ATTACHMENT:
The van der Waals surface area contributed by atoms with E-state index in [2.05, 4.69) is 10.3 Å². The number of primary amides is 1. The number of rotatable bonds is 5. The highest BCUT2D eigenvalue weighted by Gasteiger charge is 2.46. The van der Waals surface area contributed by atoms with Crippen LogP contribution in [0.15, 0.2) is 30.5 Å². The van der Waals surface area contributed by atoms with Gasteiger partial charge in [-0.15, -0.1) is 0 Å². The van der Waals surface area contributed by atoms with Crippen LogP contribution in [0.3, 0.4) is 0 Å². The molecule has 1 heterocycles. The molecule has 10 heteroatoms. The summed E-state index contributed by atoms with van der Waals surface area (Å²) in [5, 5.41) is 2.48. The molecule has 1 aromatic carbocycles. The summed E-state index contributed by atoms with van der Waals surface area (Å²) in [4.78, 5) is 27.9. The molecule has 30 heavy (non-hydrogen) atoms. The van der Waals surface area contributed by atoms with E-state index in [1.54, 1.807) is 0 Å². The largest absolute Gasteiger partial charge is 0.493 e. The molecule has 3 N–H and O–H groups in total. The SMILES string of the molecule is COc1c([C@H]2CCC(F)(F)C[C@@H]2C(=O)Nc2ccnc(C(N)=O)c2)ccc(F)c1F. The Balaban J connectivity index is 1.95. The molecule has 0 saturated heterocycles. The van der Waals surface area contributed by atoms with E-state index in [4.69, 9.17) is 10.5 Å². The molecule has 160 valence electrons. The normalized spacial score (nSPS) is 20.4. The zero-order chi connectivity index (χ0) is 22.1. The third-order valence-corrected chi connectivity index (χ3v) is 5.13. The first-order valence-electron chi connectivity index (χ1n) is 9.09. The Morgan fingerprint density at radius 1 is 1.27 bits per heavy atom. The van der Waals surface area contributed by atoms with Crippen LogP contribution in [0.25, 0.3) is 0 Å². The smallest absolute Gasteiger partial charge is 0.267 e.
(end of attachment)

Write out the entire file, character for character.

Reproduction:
The van der Waals surface area contributed by atoms with E-state index in [2.05, 4.69) is 10.3 Å². The number of primary amides is 1. The number of rotatable bonds is 5. The highest BCUT2D eigenvalue weighted by Gasteiger charge is 2.46. The van der Waals surface area contributed by atoms with Crippen LogP contribution in [0.15, 0.2) is 30.5 Å². The van der Waals surface area contributed by atoms with Gasteiger partial charge in [-0.15, -0.1) is 0 Å². The van der Waals surface area contributed by atoms with Crippen LogP contribution in [0.3, 0.4) is 0 Å². The molecule has 1 heterocycles. The molecule has 10 heteroatoms. The summed E-state index contributed by atoms with van der Waals surface area (Å²) in [5, 5.41) is 2.48. The molecule has 1 aromatic carbocycles. The summed E-state index contributed by atoms with van der Waals surface area (Å²) in [4.78, 5) is 27.9. The molecule has 30 heavy (non-hydrogen) atoms. The van der Waals surface area contributed by atoms with E-state index in [1.54, 1.807) is 0 Å². The largest absolute Gasteiger partial charge is 0.493 e. The molecule has 3 N–H and O–H groups in total. The SMILES string of the molecule is COc1c([C@H]2CCC(F)(F)C[C@@H]2C(=O)Nc2ccnc(C(N)=O)c2)ccc(F)c1F. The Balaban J connectivity index is 1.95. The molecule has 0 saturated heterocycles. The van der Waals surface area contributed by atoms with E-state index in [4.69, 9.17) is 10.5 Å². The molecule has 160 valence electrons. The normalized spacial score (nSPS) is 20.4. The zero-order chi connectivity index (χ0) is 22.1. The third-order valence-corrected chi connectivity index (χ3v) is 5.13. The first-order valence-electron chi connectivity index (χ1n) is 9.09. The Morgan fingerprint density at radius 1 is 1.27 bits per heavy atom. The van der Waals surface area contributed by atoms with Crippen LogP contribution in [0.25, 0.3) is 0 Å². The smallest absolute Gasteiger partial charge is 0.267 e.